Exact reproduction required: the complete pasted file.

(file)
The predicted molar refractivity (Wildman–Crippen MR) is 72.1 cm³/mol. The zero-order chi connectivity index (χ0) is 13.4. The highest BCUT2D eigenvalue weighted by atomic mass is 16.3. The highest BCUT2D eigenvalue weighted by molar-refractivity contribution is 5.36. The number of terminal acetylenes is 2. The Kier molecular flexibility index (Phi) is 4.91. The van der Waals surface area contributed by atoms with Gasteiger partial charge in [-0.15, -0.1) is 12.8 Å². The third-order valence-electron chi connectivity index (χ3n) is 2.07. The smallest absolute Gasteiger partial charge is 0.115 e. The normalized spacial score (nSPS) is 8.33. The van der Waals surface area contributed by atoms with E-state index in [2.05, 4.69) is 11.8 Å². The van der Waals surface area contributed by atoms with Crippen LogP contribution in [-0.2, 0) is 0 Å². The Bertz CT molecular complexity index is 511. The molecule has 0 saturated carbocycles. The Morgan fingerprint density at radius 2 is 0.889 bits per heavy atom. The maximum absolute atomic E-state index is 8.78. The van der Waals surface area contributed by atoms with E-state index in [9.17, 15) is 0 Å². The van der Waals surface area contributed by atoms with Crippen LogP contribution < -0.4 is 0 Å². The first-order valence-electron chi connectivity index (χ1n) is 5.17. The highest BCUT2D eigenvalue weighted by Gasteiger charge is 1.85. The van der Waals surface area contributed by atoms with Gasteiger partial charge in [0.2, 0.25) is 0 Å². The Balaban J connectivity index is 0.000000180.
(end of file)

The predicted molar refractivity (Wildman–Crippen MR) is 72.1 cm³/mol. The zero-order chi connectivity index (χ0) is 13.4. The highest BCUT2D eigenvalue weighted by atomic mass is 16.3. The highest BCUT2D eigenvalue weighted by molar-refractivity contribution is 5.36. The number of terminal acetylenes is 2. The Kier molecular flexibility index (Phi) is 4.91. The van der Waals surface area contributed by atoms with Gasteiger partial charge in [-0.15, -0.1) is 12.8 Å². The third-order valence-electron chi connectivity index (χ3n) is 2.07. The smallest absolute Gasteiger partial charge is 0.115 e. The normalized spacial score (nSPS) is 8.33. The van der Waals surface area contributed by atoms with E-state index in [2.05, 4.69) is 11.8 Å². The van der Waals surface area contributed by atoms with Crippen LogP contribution in [-0.2, 0) is 0 Å². The Bertz CT molecular complexity index is 511. The molecule has 0 saturated carbocycles. The Morgan fingerprint density at radius 2 is 0.889 bits per heavy atom. The maximum absolute atomic E-state index is 8.78. The van der Waals surface area contributed by atoms with E-state index in [9.17, 15) is 0 Å². The van der Waals surface area contributed by atoms with Crippen LogP contribution < -0.4 is 0 Å². The first-order valence-electron chi connectivity index (χ1n) is 5.17. The highest BCUT2D eigenvalue weighted by Gasteiger charge is 1.85. The van der Waals surface area contributed by atoms with Gasteiger partial charge in [0.2, 0.25) is 0 Å². The Balaban J connectivity index is 0.000000180.